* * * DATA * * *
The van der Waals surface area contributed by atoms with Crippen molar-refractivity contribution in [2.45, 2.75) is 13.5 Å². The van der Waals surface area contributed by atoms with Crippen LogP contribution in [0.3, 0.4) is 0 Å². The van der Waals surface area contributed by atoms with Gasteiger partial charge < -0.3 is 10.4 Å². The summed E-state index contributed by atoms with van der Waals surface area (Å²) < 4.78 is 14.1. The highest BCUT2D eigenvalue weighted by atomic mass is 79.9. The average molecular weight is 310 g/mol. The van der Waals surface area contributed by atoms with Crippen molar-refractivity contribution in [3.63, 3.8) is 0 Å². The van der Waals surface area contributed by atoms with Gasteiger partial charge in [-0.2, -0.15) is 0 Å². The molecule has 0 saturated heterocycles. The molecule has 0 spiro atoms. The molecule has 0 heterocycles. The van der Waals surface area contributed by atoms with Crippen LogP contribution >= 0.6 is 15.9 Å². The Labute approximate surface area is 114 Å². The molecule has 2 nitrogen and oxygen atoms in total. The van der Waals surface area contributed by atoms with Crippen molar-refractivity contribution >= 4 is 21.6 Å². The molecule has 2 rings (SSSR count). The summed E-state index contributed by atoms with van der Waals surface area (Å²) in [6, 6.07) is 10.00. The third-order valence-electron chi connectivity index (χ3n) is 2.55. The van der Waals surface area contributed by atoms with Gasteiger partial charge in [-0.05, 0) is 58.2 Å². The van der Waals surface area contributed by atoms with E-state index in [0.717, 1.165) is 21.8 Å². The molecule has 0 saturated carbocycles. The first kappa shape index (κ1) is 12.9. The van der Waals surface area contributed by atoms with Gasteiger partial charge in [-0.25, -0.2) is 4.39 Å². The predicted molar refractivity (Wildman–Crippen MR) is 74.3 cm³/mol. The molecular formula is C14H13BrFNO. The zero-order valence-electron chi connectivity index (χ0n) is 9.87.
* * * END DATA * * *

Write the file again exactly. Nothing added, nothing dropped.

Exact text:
The van der Waals surface area contributed by atoms with Crippen molar-refractivity contribution in [2.45, 2.75) is 13.5 Å². The van der Waals surface area contributed by atoms with Crippen LogP contribution in [0.3, 0.4) is 0 Å². The van der Waals surface area contributed by atoms with Gasteiger partial charge < -0.3 is 10.4 Å². The summed E-state index contributed by atoms with van der Waals surface area (Å²) < 4.78 is 14.1. The highest BCUT2D eigenvalue weighted by atomic mass is 79.9. The average molecular weight is 310 g/mol. The van der Waals surface area contributed by atoms with Crippen molar-refractivity contribution in [3.63, 3.8) is 0 Å². The van der Waals surface area contributed by atoms with Gasteiger partial charge in [-0.2, -0.15) is 0 Å². The molecule has 0 saturated heterocycles. The molecule has 0 spiro atoms. The molecule has 0 heterocycles. The van der Waals surface area contributed by atoms with Crippen LogP contribution >= 0.6 is 15.9 Å². The Labute approximate surface area is 114 Å². The molecule has 2 nitrogen and oxygen atoms in total. The van der Waals surface area contributed by atoms with Crippen molar-refractivity contribution >= 4 is 21.6 Å². The molecule has 2 rings (SSSR count). The summed E-state index contributed by atoms with van der Waals surface area (Å²) in [6, 6.07) is 10.00. The third-order valence-electron chi connectivity index (χ3n) is 2.55. The van der Waals surface area contributed by atoms with Gasteiger partial charge in [-0.05, 0) is 58.2 Å². The van der Waals surface area contributed by atoms with E-state index in [0.717, 1.165) is 21.8 Å². The molecule has 0 saturated carbocycles. The first kappa shape index (κ1) is 12.9. The van der Waals surface area contributed by atoms with Gasteiger partial charge in [-0.25, -0.2) is 4.39 Å². The predicted molar refractivity (Wildman–Crippen MR) is 74.3 cm³/mol. The molecular formula is C14H13BrFNO. The zero-order valence-electron chi connectivity index (χ0n) is 9.87.